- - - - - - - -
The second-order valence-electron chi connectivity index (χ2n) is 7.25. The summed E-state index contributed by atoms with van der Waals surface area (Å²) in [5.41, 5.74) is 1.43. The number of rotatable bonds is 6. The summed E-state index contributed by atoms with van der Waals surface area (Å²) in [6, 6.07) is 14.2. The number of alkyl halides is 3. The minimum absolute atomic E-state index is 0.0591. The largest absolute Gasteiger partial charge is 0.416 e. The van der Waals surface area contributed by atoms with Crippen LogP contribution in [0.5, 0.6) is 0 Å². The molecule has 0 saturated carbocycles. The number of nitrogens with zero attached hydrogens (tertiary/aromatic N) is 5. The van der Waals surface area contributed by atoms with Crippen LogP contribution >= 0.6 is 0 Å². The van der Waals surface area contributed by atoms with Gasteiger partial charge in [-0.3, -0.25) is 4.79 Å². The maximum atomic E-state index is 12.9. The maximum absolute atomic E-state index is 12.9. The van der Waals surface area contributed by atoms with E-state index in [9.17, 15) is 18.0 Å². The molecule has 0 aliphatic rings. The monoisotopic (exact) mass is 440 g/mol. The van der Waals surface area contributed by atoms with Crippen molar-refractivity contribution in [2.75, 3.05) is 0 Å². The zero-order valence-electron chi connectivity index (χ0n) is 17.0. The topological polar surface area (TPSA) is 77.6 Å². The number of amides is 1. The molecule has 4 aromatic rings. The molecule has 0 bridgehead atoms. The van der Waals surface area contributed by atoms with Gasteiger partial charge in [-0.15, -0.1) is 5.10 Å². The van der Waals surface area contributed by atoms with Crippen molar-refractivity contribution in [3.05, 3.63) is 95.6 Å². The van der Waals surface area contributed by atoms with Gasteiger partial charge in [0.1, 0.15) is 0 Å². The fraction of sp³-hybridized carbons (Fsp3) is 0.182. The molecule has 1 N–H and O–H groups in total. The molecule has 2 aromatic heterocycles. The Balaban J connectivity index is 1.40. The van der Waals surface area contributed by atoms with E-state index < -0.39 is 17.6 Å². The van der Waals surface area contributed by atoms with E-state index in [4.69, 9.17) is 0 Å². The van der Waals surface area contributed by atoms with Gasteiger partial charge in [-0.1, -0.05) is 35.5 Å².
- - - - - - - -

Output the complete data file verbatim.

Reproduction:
The second-order valence-electron chi connectivity index (χ2n) is 7.25. The summed E-state index contributed by atoms with van der Waals surface area (Å²) in [5.41, 5.74) is 1.43. The number of rotatable bonds is 6. The summed E-state index contributed by atoms with van der Waals surface area (Å²) in [6, 6.07) is 14.2. The number of alkyl halides is 3. The minimum absolute atomic E-state index is 0.0591. The largest absolute Gasteiger partial charge is 0.416 e. The van der Waals surface area contributed by atoms with Crippen LogP contribution in [0.5, 0.6) is 0 Å². The molecule has 0 saturated carbocycles. The number of nitrogens with zero attached hydrogens (tertiary/aromatic N) is 5. The van der Waals surface area contributed by atoms with Crippen LogP contribution >= 0.6 is 0 Å². The van der Waals surface area contributed by atoms with Gasteiger partial charge in [-0.3, -0.25) is 4.79 Å². The maximum atomic E-state index is 12.9. The maximum absolute atomic E-state index is 12.9. The van der Waals surface area contributed by atoms with E-state index in [9.17, 15) is 18.0 Å². The molecule has 0 aliphatic rings. The monoisotopic (exact) mass is 440 g/mol. The van der Waals surface area contributed by atoms with Crippen molar-refractivity contribution in [2.75, 3.05) is 0 Å². The zero-order valence-electron chi connectivity index (χ0n) is 17.0. The topological polar surface area (TPSA) is 77.6 Å². The number of amides is 1. The molecule has 4 aromatic rings. The molecule has 0 bridgehead atoms. The van der Waals surface area contributed by atoms with Gasteiger partial charge in [-0.15, -0.1) is 5.10 Å². The van der Waals surface area contributed by atoms with Crippen molar-refractivity contribution in [3.05, 3.63) is 95.6 Å². The van der Waals surface area contributed by atoms with Gasteiger partial charge in [0.1, 0.15) is 0 Å². The fraction of sp³-hybridized carbons (Fsp3) is 0.182. The molecule has 1 N–H and O–H groups in total. The molecule has 2 aromatic heterocycles. The Balaban J connectivity index is 1.40. The van der Waals surface area contributed by atoms with E-state index < -0.39 is 17.6 Å². The van der Waals surface area contributed by atoms with E-state index in [4.69, 9.17) is 0 Å². The van der Waals surface area contributed by atoms with Gasteiger partial charge in [-0.1, -0.05) is 35.5 Å².